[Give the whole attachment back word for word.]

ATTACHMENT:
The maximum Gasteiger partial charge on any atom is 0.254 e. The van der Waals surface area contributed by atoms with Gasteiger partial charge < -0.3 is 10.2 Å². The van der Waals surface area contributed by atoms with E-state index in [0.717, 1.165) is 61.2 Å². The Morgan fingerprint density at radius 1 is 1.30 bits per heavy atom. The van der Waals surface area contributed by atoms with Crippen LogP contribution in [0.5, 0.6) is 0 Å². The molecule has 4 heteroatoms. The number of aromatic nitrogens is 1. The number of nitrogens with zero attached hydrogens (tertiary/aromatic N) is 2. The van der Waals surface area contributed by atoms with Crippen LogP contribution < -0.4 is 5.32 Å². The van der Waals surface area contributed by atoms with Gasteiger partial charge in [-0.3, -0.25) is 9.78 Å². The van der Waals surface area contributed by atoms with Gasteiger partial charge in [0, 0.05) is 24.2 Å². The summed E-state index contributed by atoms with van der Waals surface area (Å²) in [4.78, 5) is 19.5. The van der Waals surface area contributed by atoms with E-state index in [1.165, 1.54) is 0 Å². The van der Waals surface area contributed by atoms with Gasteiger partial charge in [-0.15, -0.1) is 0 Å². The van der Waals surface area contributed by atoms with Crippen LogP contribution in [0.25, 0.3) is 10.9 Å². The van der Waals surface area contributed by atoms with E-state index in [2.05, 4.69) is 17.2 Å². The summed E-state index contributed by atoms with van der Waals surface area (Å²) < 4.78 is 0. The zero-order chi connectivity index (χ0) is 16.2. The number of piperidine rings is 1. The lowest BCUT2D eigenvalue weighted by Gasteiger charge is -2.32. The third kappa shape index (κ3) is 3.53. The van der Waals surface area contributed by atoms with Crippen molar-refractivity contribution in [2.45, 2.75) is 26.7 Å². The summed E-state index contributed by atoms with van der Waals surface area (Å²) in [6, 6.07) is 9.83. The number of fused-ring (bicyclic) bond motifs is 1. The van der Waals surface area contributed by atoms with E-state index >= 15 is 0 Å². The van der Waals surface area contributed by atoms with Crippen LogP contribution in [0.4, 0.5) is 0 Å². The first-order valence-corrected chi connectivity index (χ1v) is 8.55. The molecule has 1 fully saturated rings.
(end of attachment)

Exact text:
The maximum Gasteiger partial charge on any atom is 0.254 e. The van der Waals surface area contributed by atoms with Gasteiger partial charge < -0.3 is 10.2 Å². The van der Waals surface area contributed by atoms with E-state index in [0.717, 1.165) is 61.2 Å². The Morgan fingerprint density at radius 1 is 1.30 bits per heavy atom. The van der Waals surface area contributed by atoms with Crippen LogP contribution in [0.5, 0.6) is 0 Å². The molecule has 4 heteroatoms. The number of aromatic nitrogens is 1. The number of nitrogens with zero attached hydrogens (tertiary/aromatic N) is 2. The van der Waals surface area contributed by atoms with Crippen LogP contribution < -0.4 is 5.32 Å². The van der Waals surface area contributed by atoms with Gasteiger partial charge in [-0.3, -0.25) is 9.78 Å². The van der Waals surface area contributed by atoms with Gasteiger partial charge in [0, 0.05) is 24.2 Å². The summed E-state index contributed by atoms with van der Waals surface area (Å²) in [4.78, 5) is 19.5. The van der Waals surface area contributed by atoms with E-state index in [1.165, 1.54) is 0 Å². The van der Waals surface area contributed by atoms with Gasteiger partial charge in [-0.15, -0.1) is 0 Å². The van der Waals surface area contributed by atoms with Crippen LogP contribution in [0.25, 0.3) is 10.9 Å². The van der Waals surface area contributed by atoms with E-state index in [2.05, 4.69) is 17.2 Å². The summed E-state index contributed by atoms with van der Waals surface area (Å²) < 4.78 is 0. The zero-order chi connectivity index (χ0) is 16.2. The number of piperidine rings is 1. The lowest BCUT2D eigenvalue weighted by Gasteiger charge is -2.32. The third kappa shape index (κ3) is 3.53. The van der Waals surface area contributed by atoms with Crippen molar-refractivity contribution in [2.45, 2.75) is 26.7 Å². The summed E-state index contributed by atoms with van der Waals surface area (Å²) in [6, 6.07) is 9.83. The number of fused-ring (bicyclic) bond motifs is 1. The van der Waals surface area contributed by atoms with E-state index >= 15 is 0 Å². The van der Waals surface area contributed by atoms with Crippen LogP contribution in [0.4, 0.5) is 0 Å². The first-order valence-corrected chi connectivity index (χ1v) is 8.55. The molecule has 1 fully saturated rings.